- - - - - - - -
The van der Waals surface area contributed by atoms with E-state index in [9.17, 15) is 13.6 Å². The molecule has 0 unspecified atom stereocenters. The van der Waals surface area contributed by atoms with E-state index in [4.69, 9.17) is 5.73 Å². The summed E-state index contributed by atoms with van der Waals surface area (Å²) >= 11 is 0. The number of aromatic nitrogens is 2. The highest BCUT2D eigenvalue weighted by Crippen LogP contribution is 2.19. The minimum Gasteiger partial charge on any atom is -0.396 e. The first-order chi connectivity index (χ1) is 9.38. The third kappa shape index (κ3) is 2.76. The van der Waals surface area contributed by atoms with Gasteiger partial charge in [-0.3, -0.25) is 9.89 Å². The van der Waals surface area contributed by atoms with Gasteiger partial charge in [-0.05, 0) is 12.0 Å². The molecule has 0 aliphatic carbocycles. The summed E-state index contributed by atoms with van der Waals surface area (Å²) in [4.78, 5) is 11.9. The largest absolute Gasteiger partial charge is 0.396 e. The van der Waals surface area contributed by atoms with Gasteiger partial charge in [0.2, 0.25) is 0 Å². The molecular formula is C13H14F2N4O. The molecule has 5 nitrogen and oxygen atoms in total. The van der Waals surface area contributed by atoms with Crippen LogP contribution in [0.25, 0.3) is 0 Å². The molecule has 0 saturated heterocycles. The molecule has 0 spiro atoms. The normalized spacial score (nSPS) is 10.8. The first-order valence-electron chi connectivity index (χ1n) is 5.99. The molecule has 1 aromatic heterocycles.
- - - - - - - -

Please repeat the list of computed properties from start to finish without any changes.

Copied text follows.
The van der Waals surface area contributed by atoms with E-state index in [9.17, 15) is 13.6 Å². The molecule has 0 unspecified atom stereocenters. The van der Waals surface area contributed by atoms with E-state index in [4.69, 9.17) is 5.73 Å². The summed E-state index contributed by atoms with van der Waals surface area (Å²) >= 11 is 0. The number of aromatic nitrogens is 2. The highest BCUT2D eigenvalue weighted by Crippen LogP contribution is 2.19. The minimum Gasteiger partial charge on any atom is -0.396 e. The first-order chi connectivity index (χ1) is 9.38. The third kappa shape index (κ3) is 2.76. The van der Waals surface area contributed by atoms with Gasteiger partial charge in [-0.3, -0.25) is 9.89 Å². The van der Waals surface area contributed by atoms with Gasteiger partial charge in [-0.05, 0) is 12.0 Å². The molecule has 0 aliphatic carbocycles. The summed E-state index contributed by atoms with van der Waals surface area (Å²) in [4.78, 5) is 11.9. The largest absolute Gasteiger partial charge is 0.396 e. The van der Waals surface area contributed by atoms with Gasteiger partial charge in [0.2, 0.25) is 0 Å². The molecular formula is C13H14F2N4O. The molecule has 5 nitrogen and oxygen atoms in total. The van der Waals surface area contributed by atoms with Crippen LogP contribution in [0.25, 0.3) is 0 Å². The molecule has 0 saturated heterocycles. The molecule has 0 spiro atoms. The normalized spacial score (nSPS) is 10.8. The first-order valence-electron chi connectivity index (χ1n) is 5.99. The molecule has 1 aromatic heterocycles.